The Economics of the Bike Boulevard
There’s an interesting piece in today’s Los Angeles Business Journal by Richard Risemberg on the economics of the Bicycle Boulevard and why the city needs to begin installing them immediately . While it’s trues that Risemberg is a bike partisan, he writes the excellent Bicycle Fixation Webzine and is part of the Bike Coalition’s 4th Street Bike Boulevard committee, he deserves bonus points for taking the campaign to a new audience and speaking to them in their language.
Risenberg trys two rhetorical attacks to make his point. First, he re-frames typical cyclist arguments in economic terms. For example, he takes the typical argument that car travel lanes are a waste of space and instead argues that they’re a waste of money to build and maintain.
Second, he shows that, across the world, Bike Boulevards are good for business. In his bulleted points arguing for Boulevards, these two stuck out to me:
• Money in retailers’ pockets. Studies in San Francisco and Toronto
showed that while merchants believed that 70 percent of their customers
came by car, when traffic was counted, it turned out that only 30
percent did so. Cars take up vast amounts of room; a street or
structure filled with cooling metal doesn’t always translate into
hotter sales. Each car, in real life, represents only one shopper. You
can park 12 bicycles in the space of one car.
• Integration with
mass transit, drawing more people to buses and trains. As the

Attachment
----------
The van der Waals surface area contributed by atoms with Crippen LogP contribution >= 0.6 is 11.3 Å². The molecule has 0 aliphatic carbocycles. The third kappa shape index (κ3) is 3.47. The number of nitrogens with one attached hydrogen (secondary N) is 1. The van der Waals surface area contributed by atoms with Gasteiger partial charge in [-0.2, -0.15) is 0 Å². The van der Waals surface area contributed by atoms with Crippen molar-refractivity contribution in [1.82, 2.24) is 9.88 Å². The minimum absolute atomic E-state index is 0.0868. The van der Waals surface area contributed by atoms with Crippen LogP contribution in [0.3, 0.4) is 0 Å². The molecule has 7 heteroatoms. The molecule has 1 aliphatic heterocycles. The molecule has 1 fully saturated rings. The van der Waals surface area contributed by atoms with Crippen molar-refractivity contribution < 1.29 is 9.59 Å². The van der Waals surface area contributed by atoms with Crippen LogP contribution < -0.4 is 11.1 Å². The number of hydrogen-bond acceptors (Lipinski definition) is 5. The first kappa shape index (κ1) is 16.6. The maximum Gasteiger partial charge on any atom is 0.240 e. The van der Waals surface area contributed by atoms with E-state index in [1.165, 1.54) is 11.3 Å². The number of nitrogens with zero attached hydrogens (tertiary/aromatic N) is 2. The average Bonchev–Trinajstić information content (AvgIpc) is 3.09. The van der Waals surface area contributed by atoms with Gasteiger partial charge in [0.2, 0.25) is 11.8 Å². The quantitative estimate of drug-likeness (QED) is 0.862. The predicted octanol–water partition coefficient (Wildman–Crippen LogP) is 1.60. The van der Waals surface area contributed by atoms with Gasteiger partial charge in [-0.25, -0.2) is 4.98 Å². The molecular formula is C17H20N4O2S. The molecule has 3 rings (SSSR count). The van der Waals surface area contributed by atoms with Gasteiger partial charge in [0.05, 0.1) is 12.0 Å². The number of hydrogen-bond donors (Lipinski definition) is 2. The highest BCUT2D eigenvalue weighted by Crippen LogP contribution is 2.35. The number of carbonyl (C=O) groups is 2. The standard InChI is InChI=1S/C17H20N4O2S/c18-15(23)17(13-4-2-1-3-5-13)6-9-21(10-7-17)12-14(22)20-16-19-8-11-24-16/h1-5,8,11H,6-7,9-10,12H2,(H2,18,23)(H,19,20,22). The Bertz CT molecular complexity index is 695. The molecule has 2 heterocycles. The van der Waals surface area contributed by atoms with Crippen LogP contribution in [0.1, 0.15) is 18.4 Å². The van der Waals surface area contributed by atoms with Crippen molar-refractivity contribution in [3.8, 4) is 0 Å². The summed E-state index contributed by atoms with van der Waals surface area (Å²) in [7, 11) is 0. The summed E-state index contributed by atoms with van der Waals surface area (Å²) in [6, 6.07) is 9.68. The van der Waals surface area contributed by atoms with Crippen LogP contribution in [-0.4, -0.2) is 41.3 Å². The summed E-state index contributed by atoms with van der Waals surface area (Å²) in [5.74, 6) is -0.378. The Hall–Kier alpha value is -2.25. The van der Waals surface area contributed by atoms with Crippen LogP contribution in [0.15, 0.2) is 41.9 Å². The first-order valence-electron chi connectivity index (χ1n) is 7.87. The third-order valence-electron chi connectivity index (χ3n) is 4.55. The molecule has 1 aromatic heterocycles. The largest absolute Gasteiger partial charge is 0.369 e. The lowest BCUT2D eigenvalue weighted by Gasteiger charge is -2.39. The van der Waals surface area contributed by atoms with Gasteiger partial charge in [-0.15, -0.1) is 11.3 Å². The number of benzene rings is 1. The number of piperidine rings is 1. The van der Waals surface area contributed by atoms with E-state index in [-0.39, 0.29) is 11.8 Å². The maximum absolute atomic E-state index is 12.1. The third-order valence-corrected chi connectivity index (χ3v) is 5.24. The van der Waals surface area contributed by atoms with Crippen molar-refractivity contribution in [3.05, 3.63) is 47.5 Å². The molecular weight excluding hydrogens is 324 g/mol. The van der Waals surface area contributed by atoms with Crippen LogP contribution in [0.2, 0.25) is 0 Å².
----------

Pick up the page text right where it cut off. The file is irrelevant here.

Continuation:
Transportation Research Board found in 2004: “Studies suggest that
developments that incorporate bicycling and walking infrastructure in
proximity with public transportation can reduce fiscal outlays of local
municipalities towards roads and other infrastructure expansion by 25
percent.” This means lower taxes for you.
For the curious, a discussion on the Streetsblog Network mailing list ferreted out some of the information Risemberg mentions. For starters, our friends at San Francisco Streetsblog have written two stories covering business trends and cycling trends in their city with The Myth of the Urban Driving Shoppers and Only 17% Drive to Shop in Downtown San Francisco. Transportation Alternatives in New York City also crunched numbers from a lot of different sources for their report Streets to Live By.
Risemberg, naturally, wants to see the city focus on making Fourth Street between the Downtown and Fairfax the first Bicycle Boulevard in city limits. Anyone interested in joining the LACBC’s Bicycle Boulevard Campaign for Fourth Street can join their mailing list by visiting their "google groups" page.